“First, training is always slower than hiring workers who already have the right skills and experience set, putting any industry here that relies heavily on training locals (would put it) behind the curve compared to global competitors,” he said.
Also, the more specialised and difficult the training is, the greater the risk of creating skill mismatches, “where some of your highly trained workers cannot get suitable jobs, especially if you aim to fill a high proportion of the vacancies with Singaporeans”.
“Finally, many high skill jobs require not just some training but also talent and capabilities, which are not evenly distributed in the population. Even if Singapore punches well above our weight in being able to generate talent, we are doing so from a population base that’s tiny compared to the world,” he said.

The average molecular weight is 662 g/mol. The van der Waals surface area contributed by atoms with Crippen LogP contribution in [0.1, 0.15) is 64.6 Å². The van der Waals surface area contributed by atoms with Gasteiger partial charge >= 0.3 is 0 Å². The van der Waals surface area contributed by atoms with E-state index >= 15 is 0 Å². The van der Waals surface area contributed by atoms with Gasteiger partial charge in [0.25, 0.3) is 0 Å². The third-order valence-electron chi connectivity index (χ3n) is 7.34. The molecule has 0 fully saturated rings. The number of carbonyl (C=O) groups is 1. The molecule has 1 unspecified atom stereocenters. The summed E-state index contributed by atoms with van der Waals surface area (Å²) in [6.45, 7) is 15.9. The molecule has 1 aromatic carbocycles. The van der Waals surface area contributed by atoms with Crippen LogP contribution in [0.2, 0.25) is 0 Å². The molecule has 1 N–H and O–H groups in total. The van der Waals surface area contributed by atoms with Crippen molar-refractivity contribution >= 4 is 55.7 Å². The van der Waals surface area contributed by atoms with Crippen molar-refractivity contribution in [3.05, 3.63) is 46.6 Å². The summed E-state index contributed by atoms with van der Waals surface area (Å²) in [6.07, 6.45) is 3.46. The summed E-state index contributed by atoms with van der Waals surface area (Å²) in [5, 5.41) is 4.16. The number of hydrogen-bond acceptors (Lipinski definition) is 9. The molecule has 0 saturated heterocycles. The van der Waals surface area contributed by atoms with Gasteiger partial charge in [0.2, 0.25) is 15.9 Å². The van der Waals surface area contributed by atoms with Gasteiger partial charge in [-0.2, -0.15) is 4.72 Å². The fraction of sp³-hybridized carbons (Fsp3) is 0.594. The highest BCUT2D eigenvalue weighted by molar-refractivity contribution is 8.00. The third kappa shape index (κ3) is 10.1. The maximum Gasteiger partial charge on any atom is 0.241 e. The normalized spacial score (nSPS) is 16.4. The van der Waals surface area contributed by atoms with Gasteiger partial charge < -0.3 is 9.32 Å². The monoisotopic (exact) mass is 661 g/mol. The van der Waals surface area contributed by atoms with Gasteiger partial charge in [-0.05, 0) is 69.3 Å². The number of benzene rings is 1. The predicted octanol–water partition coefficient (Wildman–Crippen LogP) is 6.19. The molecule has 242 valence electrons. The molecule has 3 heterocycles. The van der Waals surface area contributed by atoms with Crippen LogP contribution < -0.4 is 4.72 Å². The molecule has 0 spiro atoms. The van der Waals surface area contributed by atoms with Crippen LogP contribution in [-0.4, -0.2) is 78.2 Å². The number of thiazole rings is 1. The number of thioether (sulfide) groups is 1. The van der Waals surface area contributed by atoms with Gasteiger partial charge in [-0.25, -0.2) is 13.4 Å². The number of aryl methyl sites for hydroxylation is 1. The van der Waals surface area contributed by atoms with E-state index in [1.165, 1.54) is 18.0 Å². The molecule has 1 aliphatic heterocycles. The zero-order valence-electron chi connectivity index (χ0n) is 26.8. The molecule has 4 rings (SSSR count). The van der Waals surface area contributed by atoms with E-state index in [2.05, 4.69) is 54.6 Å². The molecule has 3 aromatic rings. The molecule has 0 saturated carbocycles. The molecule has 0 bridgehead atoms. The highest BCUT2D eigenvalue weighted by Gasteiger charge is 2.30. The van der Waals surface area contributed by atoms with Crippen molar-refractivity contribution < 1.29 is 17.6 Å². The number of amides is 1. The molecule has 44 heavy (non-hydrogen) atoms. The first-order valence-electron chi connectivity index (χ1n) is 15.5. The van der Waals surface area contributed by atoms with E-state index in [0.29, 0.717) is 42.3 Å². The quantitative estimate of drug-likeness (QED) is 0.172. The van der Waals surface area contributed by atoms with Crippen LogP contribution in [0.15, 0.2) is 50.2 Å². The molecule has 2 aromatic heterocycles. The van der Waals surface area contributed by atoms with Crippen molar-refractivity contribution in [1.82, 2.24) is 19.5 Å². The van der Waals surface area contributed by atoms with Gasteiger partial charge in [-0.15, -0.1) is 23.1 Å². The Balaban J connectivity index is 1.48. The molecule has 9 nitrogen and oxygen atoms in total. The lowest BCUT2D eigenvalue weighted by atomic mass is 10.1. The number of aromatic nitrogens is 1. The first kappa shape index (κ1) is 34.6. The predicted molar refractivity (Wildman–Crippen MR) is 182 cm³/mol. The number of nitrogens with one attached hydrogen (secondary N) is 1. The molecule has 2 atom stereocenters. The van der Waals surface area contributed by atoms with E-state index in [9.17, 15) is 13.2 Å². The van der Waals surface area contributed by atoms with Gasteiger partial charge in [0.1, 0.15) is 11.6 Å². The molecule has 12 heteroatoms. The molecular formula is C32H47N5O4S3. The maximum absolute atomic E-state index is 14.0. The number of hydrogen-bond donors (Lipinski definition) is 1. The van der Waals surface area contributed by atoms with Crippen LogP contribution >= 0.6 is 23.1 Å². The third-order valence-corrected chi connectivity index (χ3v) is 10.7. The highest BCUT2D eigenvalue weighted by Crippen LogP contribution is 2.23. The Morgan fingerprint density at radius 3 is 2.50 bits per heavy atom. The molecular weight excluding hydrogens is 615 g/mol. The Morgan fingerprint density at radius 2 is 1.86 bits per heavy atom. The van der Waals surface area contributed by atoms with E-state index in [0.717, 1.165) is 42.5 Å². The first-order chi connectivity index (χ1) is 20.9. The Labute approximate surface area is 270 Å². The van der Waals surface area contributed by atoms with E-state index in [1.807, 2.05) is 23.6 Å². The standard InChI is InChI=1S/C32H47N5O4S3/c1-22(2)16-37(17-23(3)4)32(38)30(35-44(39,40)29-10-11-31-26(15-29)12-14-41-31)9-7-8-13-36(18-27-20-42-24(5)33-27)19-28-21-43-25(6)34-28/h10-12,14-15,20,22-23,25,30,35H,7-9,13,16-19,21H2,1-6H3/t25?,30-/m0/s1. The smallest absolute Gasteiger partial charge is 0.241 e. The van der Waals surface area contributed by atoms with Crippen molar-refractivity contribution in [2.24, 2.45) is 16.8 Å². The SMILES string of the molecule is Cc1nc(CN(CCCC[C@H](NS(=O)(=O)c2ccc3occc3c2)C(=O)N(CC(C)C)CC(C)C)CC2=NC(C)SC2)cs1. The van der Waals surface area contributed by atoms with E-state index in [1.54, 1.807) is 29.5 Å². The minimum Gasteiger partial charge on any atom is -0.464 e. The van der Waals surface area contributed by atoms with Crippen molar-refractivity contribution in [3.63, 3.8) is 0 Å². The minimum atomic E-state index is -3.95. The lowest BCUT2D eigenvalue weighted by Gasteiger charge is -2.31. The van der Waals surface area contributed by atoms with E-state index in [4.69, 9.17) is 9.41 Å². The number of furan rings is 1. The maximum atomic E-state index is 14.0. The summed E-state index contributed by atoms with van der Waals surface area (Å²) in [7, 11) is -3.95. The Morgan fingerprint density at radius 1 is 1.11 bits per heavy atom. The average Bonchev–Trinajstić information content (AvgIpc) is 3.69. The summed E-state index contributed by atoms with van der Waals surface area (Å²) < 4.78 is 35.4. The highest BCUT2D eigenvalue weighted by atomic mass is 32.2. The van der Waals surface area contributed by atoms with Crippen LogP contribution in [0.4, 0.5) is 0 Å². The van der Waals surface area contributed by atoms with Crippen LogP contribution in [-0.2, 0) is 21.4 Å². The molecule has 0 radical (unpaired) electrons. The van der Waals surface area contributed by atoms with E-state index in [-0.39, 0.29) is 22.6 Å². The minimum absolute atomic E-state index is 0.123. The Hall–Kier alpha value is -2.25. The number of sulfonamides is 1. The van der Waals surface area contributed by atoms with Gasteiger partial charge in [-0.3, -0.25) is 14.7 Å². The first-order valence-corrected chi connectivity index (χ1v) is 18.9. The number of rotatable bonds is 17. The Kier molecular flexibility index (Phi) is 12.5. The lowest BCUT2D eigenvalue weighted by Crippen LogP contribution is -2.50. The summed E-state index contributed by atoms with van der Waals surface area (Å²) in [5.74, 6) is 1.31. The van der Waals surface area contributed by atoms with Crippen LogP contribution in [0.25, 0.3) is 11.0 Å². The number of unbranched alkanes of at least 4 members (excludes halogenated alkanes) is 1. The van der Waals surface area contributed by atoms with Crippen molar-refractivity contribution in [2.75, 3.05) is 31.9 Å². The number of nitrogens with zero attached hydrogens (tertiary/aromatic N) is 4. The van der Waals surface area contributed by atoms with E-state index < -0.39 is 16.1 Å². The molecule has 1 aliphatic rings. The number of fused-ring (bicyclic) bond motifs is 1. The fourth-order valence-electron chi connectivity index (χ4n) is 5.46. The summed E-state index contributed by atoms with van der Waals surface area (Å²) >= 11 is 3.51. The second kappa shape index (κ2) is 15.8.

Mr Christopher Quek, a venture capitalist who invests in Singapore-based technology start-ups, said that while there may be a need to raise the salary bar of EPs, the recent tightening exercises of work pass requirements in May and August do little to deal with the core of the issue — the mistrust between expats and Singaporeans.
He proposed that EP holders no longer be solely judged on their skills in their future, but also on their ability to contribute to Singaporeans and help them. Through this process of more interactions, EP holders will also feel more rooted and may one day become citizens and give back more, he said.
Mr Quek stressed that it is important to attract talents in the information and communications technology (ICT) field, as Singapore produced only about 48,500 graduates this year — not a sufficient stock of trained technical talents to embark on forefront technological developments.